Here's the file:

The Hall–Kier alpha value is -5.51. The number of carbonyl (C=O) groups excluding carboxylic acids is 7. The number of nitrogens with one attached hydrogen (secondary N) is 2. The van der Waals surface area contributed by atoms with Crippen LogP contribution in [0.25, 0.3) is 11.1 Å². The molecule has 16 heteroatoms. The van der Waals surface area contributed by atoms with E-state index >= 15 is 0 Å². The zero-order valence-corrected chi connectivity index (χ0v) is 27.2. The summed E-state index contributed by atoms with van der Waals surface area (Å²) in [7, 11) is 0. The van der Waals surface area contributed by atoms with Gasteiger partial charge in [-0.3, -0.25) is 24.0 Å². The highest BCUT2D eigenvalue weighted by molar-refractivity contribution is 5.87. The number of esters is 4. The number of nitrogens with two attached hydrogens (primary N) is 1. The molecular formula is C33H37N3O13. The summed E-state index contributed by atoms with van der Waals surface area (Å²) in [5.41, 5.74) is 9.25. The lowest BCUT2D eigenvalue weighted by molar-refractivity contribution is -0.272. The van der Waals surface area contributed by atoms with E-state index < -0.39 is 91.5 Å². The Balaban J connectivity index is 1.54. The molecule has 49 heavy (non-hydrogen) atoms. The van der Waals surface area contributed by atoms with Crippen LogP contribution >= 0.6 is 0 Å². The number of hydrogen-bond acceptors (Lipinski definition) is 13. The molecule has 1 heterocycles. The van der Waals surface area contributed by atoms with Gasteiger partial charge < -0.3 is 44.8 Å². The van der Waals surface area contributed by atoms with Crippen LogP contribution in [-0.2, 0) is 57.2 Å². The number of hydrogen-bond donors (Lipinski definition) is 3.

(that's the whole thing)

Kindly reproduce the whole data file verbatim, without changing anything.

The Hall–Kier alpha value is -5.51. The number of carbonyl (C=O) groups excluding carboxylic acids is 7. The number of nitrogens with one attached hydrogen (secondary N) is 2. The van der Waals surface area contributed by atoms with Crippen LogP contribution in [0.25, 0.3) is 11.1 Å². The molecule has 16 heteroatoms. The van der Waals surface area contributed by atoms with E-state index >= 15 is 0 Å². The zero-order valence-corrected chi connectivity index (χ0v) is 27.2. The summed E-state index contributed by atoms with van der Waals surface area (Å²) in [7, 11) is 0. The van der Waals surface area contributed by atoms with Gasteiger partial charge in [-0.3, -0.25) is 24.0 Å². The highest BCUT2D eigenvalue weighted by molar-refractivity contribution is 5.87. The number of esters is 4. The number of nitrogens with two attached hydrogens (primary N) is 1. The molecular formula is C33H37N3O13. The summed E-state index contributed by atoms with van der Waals surface area (Å²) in [5.41, 5.74) is 9.25. The lowest BCUT2D eigenvalue weighted by molar-refractivity contribution is -0.272. The van der Waals surface area contributed by atoms with E-state index < -0.39 is 91.5 Å². The Balaban J connectivity index is 1.54. The molecule has 49 heavy (non-hydrogen) atoms. The van der Waals surface area contributed by atoms with Crippen LogP contribution >= 0.6 is 0 Å². The number of hydrogen-bond acceptors (Lipinski definition) is 13. The molecule has 1 heterocycles. The van der Waals surface area contributed by atoms with Gasteiger partial charge < -0.3 is 44.8 Å². The van der Waals surface area contributed by atoms with Crippen LogP contribution in [-0.2, 0) is 57.2 Å². The number of hydrogen-bond donors (Lipinski definition) is 3.